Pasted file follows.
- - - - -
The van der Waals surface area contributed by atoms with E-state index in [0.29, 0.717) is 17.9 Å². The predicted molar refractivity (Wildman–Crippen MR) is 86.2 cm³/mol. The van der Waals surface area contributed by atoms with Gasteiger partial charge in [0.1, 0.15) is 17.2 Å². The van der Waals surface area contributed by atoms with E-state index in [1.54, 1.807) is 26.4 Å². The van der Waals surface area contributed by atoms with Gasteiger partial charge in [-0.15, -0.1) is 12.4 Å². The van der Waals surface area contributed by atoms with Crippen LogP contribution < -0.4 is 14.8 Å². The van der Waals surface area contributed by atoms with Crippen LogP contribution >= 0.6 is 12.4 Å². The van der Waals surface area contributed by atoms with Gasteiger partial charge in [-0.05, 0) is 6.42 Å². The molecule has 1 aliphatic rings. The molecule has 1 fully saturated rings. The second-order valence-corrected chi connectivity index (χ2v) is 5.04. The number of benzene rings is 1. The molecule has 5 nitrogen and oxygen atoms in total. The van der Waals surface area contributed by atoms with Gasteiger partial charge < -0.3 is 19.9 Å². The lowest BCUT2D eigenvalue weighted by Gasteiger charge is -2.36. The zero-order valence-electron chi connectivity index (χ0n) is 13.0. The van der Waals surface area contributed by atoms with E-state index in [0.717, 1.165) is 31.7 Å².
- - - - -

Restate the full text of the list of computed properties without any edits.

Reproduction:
The van der Waals surface area contributed by atoms with E-state index in [0.29, 0.717) is 17.9 Å². The predicted molar refractivity (Wildman–Crippen MR) is 86.2 cm³/mol. The van der Waals surface area contributed by atoms with Gasteiger partial charge in [0.1, 0.15) is 17.2 Å². The van der Waals surface area contributed by atoms with E-state index in [1.54, 1.807) is 26.4 Å². The van der Waals surface area contributed by atoms with Gasteiger partial charge in [-0.15, -0.1) is 12.4 Å². The van der Waals surface area contributed by atoms with Crippen LogP contribution < -0.4 is 14.8 Å². The van der Waals surface area contributed by atoms with Crippen LogP contribution >= 0.6 is 12.4 Å². The van der Waals surface area contributed by atoms with Gasteiger partial charge in [-0.05, 0) is 6.42 Å². The molecule has 1 aliphatic rings. The molecule has 1 fully saturated rings. The second-order valence-corrected chi connectivity index (χ2v) is 5.04. The number of benzene rings is 1. The molecule has 5 nitrogen and oxygen atoms in total. The van der Waals surface area contributed by atoms with Gasteiger partial charge < -0.3 is 19.9 Å². The lowest BCUT2D eigenvalue weighted by Gasteiger charge is -2.36. The zero-order valence-electron chi connectivity index (χ0n) is 13.0. The van der Waals surface area contributed by atoms with E-state index in [0.717, 1.165) is 31.7 Å².